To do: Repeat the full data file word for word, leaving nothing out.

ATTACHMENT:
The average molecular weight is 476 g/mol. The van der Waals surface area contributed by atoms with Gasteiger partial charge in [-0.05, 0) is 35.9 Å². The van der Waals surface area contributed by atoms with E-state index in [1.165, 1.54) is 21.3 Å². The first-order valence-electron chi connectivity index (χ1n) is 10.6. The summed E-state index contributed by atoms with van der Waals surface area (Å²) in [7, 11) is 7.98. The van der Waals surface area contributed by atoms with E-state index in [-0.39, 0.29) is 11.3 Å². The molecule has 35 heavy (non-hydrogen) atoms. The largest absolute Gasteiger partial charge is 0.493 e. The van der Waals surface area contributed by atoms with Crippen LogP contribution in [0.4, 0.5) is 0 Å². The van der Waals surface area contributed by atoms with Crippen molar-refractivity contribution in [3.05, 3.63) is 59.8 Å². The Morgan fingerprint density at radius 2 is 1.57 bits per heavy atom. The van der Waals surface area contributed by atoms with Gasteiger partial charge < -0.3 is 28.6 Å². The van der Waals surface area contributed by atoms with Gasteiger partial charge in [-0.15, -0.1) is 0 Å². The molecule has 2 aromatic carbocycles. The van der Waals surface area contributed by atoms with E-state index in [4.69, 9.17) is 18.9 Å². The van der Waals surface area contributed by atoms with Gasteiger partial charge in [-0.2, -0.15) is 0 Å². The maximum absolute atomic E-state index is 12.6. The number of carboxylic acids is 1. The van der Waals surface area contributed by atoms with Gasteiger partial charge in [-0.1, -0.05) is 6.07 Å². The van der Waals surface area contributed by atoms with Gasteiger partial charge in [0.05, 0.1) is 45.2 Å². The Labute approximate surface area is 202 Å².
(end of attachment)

The average molecular weight is 476 g/mol. The van der Waals surface area contributed by atoms with Gasteiger partial charge in [-0.05, 0) is 35.9 Å². The van der Waals surface area contributed by atoms with E-state index in [1.165, 1.54) is 21.3 Å². The first-order valence-electron chi connectivity index (χ1n) is 10.6. The summed E-state index contributed by atoms with van der Waals surface area (Å²) in [7, 11) is 7.98. The van der Waals surface area contributed by atoms with E-state index in [-0.39, 0.29) is 11.3 Å². The molecule has 35 heavy (non-hydrogen) atoms. The largest absolute Gasteiger partial charge is 0.493 e. The van der Waals surface area contributed by atoms with Crippen LogP contribution in [0.4, 0.5) is 0 Å². The van der Waals surface area contributed by atoms with Crippen molar-refractivity contribution in [3.05, 3.63) is 59.8 Å². The Morgan fingerprint density at radius 2 is 1.57 bits per heavy atom. The van der Waals surface area contributed by atoms with Gasteiger partial charge < -0.3 is 28.6 Å². The van der Waals surface area contributed by atoms with Gasteiger partial charge in [-0.15, -0.1) is 0 Å². The molecule has 2 aromatic carbocycles. The van der Waals surface area contributed by atoms with E-state index in [4.69, 9.17) is 18.9 Å². The van der Waals surface area contributed by atoms with Gasteiger partial charge in [-0.2, -0.15) is 0 Å². The maximum absolute atomic E-state index is 12.6. The number of carboxylic acids is 1. The van der Waals surface area contributed by atoms with Gasteiger partial charge in [-0.1, -0.05) is 6.07 Å². The van der Waals surface area contributed by atoms with Gasteiger partial charge in [0.05, 0.1) is 45.2 Å². The Labute approximate surface area is 202 Å².